Monday, Sep 9, 2013, 11:28 am · By Lindsay Beyerstein
In a dusty corner of the To’hajiilee Indian reservation, Walt loses his battle of wits with Hank and Jesse. This is the clearing where they first started cooking together, the clearing where Hank and Gomey first started poking around in the dust. They’ve come full circle.
Wednesday, Sep 4, 2013, 5:30 pm · By Lindsay Beyerstein
When Skyler learns that Jesse doused the White family home with gasoline, Walt tries to keep his wife focused on the bright side: At least Jesse didn’t follow through with his plan to burn the house down. As usual, Skyler sees the vodka glass as half-empty: A drug-crazed maniac is stalking her family and she’s in no position to go to the police. She demands that Walt kill Jesse. Surprisingly, he resists. Walt is so cocksure of his ability to manipulate Jesse that, instead of calling in a hit, he invites Jesse to meet him in a crowded plaza to talk things over.
Monday, Aug 26, 2013, 2:20 pm · By Lindsay Beyerstein
In this episode, the writers elegantly orchestrate a decisive break between Walt and Jesse. A split in their deeply dysfunctional relationship seemed imminent when Jesse figured out that Walt killed Mike, but the writers have been steadily ratcheting up the suspense by having Jesse repeatedly stick by Walt under duress. The money-throwing tantrum was what Jesse did instead of what he really wanted to do, namely, breaking up with Walt for killing Mike. The suspense builds because we’re wracking our brains to figure what it’s going to take to make Jesse see the light.
In this episode, Jesse holds up under Hank’s interrogation, even when Hank hints at a very attractive plea deal.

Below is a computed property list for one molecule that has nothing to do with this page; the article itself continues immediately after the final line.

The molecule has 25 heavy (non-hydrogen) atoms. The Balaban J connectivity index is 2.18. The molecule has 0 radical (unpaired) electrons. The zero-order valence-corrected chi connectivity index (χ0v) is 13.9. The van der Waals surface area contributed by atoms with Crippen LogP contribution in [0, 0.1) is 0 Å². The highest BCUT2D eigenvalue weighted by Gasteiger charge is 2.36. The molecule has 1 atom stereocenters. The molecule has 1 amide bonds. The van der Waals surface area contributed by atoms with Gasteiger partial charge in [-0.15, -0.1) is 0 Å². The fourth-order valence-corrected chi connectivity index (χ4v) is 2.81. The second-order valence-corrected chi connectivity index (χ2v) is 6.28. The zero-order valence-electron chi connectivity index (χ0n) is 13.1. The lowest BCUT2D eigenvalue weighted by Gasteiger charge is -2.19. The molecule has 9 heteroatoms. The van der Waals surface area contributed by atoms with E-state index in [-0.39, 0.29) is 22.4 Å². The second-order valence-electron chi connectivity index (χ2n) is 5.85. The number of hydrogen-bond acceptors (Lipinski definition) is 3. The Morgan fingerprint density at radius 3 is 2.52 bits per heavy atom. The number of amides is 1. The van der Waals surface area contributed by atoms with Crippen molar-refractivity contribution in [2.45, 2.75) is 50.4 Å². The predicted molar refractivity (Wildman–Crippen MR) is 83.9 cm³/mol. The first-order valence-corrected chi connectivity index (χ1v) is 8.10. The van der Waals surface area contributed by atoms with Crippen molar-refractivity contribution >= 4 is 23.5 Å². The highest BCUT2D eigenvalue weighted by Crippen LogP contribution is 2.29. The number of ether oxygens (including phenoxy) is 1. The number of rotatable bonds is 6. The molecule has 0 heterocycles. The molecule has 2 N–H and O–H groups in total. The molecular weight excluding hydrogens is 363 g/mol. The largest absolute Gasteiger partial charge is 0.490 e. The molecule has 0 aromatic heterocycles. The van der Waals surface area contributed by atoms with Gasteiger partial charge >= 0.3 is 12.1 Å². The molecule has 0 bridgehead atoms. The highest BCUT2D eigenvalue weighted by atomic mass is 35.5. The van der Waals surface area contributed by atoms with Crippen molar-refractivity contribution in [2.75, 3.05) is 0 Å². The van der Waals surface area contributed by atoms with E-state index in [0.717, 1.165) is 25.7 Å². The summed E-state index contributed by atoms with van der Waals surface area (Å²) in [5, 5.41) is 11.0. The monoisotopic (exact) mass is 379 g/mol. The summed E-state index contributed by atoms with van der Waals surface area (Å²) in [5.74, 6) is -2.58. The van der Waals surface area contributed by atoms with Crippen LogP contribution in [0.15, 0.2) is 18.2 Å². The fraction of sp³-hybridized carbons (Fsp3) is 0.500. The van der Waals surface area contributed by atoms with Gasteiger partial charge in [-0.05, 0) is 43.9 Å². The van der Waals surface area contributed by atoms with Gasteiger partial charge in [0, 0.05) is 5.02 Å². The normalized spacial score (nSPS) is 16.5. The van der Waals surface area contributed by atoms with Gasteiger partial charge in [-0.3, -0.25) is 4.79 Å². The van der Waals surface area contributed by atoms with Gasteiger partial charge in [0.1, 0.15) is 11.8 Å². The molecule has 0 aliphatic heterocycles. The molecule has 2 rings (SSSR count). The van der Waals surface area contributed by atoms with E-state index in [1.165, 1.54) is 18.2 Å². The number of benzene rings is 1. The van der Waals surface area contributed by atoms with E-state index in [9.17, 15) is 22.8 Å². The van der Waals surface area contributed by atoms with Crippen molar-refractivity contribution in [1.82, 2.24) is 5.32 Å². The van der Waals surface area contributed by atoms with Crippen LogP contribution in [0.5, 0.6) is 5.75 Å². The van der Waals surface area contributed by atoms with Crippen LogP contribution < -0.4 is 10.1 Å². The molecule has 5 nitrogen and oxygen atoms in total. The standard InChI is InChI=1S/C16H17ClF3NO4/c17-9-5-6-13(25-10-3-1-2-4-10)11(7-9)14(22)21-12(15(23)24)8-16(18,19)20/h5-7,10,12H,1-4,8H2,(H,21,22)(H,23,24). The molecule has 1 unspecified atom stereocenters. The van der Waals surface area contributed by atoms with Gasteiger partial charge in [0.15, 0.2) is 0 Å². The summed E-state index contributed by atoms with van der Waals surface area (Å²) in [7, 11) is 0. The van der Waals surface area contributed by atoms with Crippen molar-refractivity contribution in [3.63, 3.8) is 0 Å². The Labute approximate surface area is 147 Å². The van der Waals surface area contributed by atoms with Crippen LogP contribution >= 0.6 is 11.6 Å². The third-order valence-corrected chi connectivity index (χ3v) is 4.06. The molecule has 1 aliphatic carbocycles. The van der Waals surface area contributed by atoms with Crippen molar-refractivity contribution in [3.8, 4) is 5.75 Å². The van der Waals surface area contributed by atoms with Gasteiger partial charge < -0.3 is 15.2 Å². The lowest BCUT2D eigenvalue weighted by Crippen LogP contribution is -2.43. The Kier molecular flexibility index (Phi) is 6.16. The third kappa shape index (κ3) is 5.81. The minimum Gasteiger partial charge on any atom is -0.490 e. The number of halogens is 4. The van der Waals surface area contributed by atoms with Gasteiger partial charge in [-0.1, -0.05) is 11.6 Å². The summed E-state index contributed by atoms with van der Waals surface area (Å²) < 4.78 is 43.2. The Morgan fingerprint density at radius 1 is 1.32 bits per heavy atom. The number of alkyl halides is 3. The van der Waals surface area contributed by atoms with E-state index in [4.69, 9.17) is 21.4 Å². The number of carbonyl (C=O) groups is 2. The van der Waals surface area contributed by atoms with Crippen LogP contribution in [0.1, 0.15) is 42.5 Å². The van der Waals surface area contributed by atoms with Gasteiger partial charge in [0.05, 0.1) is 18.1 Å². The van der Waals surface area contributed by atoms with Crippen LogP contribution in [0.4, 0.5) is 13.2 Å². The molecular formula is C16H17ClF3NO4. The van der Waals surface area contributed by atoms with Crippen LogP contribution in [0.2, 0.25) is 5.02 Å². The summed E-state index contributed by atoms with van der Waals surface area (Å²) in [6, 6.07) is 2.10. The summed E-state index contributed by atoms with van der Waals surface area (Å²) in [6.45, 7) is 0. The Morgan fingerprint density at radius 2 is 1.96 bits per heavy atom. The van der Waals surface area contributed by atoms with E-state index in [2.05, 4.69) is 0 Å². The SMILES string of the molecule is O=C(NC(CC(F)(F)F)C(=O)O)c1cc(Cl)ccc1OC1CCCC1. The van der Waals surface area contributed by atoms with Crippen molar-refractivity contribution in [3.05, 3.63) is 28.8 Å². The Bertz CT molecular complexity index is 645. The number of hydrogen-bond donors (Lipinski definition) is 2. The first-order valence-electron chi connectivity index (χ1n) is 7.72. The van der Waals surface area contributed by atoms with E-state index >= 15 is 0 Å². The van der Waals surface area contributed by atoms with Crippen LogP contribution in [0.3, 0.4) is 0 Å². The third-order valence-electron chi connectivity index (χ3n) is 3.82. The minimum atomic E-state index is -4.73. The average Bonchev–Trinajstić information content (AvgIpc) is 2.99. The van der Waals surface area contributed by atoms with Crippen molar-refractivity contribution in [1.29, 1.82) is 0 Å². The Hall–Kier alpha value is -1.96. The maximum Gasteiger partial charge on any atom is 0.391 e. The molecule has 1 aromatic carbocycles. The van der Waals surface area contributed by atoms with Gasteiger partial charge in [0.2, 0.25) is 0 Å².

Jesse knows that Walt is using him, and even tells him so during their parley in the desert, but Jesse’s resolve proves no match for Walt’s bear hug. At first, Jesse stands stiff and unwilling, but he eventually relaxes into Walt’s hold, sobbing.
Monday, Aug 19, 2013, 2:30 pm · By Lindsay Beyerstein
Jesse Pinkman is found lying catatonic on a merry-go-round, spent from hurling bundles of cash onto the lawns and stoops of a blue collar neighborhood. As we saw in the scene with the homeless man in the previous episode, Jesse doesn’t just want to throw the tainted money away, he’s trying to redeem himself by giving the cash to people who need it.
Jesse’s breakdown is an indictment of Walt’s cold, pseudo-rational approach to life. Walt thought he could placate Jesse with money. What Walt didn’t realize that was that by taking away everything that really mattered to Jesse, he lost control of him. Jesse’s decisive break with rational thought came when he realized that Walt murdered his mentor, Mike. Since the beginning of Breaking Bad, Jesse’s character arc has been one loss after another. His aunt is dead, his parents have written him off, his soul-mate Jane died of an overdose (thanks to Walt, though Jesse doesn’t know that yet), he broke up with Brock’s mom, and he stopped cooking with Walt. Mike was Jesse’s last important relationship.
Inevitably, Jesse’s largesse attracts the attention of the DEA, who bring him in and demand an explanation for his suspiciously large cache of cash.